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Fool's errand by Robin Hobb

Fool's errand (original 2002; edition 2001)

by Robin Hobb

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3,836341,345 (4.22)74
Title:Fool's errand
Authors:Robin Hobb
Info:London : Voyager, 2001.
Collections:Your library

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Fool's Errand by Robin Hobb (2002)

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Substance: Standard pseudo-medieval magic land, although the differentiation of types of magic is interesting (Skill, Wit, hedge). Takes a long time to get to the real story, but not uninteresting. Essentially retells the story from the Assassin's Trilogy in the first 90 pages, with further retrospection through-out.
Style: Generally straight-forward narrative, with some irritating and unnecessary back-stitching. ( )
  librisissimo | Nov 4, 2015 |
Read Robin Hobb's Farseer series a long time ago. This was great to come back to meet the protagonist, suitably aged and enjoying a quiet existence then being thrust back into intrigue. Great to see the Fool make a return as well - what a character. Straight on to book 2 [bc:Fool's Errand|68488|Fool's Errand (Tawny Man, #1)|Robin Hobb|http://d.gr-assets.com/books/1360508839s/68488.jpg|2406151] ( )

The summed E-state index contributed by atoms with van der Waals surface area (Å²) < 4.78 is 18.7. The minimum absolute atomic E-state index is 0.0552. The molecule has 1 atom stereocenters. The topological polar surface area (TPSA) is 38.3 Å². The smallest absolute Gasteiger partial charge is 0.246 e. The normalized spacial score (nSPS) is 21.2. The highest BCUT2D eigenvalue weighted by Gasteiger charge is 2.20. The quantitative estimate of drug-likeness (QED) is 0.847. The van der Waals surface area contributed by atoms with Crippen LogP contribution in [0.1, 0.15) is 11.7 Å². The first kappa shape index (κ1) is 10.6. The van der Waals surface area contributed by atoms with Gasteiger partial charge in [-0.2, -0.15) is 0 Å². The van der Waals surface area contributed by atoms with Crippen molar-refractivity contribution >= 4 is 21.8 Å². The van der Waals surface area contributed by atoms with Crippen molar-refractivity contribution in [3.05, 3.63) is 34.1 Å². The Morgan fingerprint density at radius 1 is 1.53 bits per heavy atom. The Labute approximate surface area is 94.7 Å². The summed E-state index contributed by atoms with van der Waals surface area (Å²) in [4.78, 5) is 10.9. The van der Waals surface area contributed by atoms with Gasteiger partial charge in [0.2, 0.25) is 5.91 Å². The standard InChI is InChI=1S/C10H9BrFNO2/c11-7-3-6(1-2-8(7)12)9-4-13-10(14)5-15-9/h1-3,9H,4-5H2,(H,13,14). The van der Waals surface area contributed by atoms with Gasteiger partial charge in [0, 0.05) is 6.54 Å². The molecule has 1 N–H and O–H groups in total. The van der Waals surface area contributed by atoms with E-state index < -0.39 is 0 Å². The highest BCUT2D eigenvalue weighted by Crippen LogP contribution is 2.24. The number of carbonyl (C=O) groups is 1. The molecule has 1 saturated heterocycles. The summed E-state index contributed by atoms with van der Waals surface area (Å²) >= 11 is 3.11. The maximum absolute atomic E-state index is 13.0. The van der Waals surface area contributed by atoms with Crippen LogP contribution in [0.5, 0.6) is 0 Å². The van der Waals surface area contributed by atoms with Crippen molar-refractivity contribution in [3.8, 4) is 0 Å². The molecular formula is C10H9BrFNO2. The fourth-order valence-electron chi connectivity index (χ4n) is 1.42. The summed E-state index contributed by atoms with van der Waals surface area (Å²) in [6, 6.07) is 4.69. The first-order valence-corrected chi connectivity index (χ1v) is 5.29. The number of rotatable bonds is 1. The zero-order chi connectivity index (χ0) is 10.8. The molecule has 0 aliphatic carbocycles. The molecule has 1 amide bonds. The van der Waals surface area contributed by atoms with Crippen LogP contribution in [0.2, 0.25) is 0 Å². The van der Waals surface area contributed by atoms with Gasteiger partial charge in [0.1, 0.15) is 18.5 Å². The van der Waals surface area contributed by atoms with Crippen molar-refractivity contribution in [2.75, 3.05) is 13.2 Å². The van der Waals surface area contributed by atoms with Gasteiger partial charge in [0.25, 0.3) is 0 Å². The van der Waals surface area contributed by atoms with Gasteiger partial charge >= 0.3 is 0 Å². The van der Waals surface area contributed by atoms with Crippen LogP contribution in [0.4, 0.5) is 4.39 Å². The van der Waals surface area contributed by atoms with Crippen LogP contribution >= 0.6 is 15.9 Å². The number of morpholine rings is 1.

garethmottram | Oct 27, 2015 |
This is the first book by Robin Hobb that I’ve read and I thoroughly enjoyed it. It’s the first book of an anticipated trilogy and apparently this is the second trilogy involving the central character, FitzCivalry Farseer. Not having read the first trilogy (Assassin’s Apprentice, Royal Assassin, Assassin’s Quest) meant that I was behind on a lot of the background. While I could easily follow the plot of Fool’s Errand, I wouldn’t recommend that others start in the middle as I did. If nothing else, it's skipping a lot of what is almost certainly great stuff.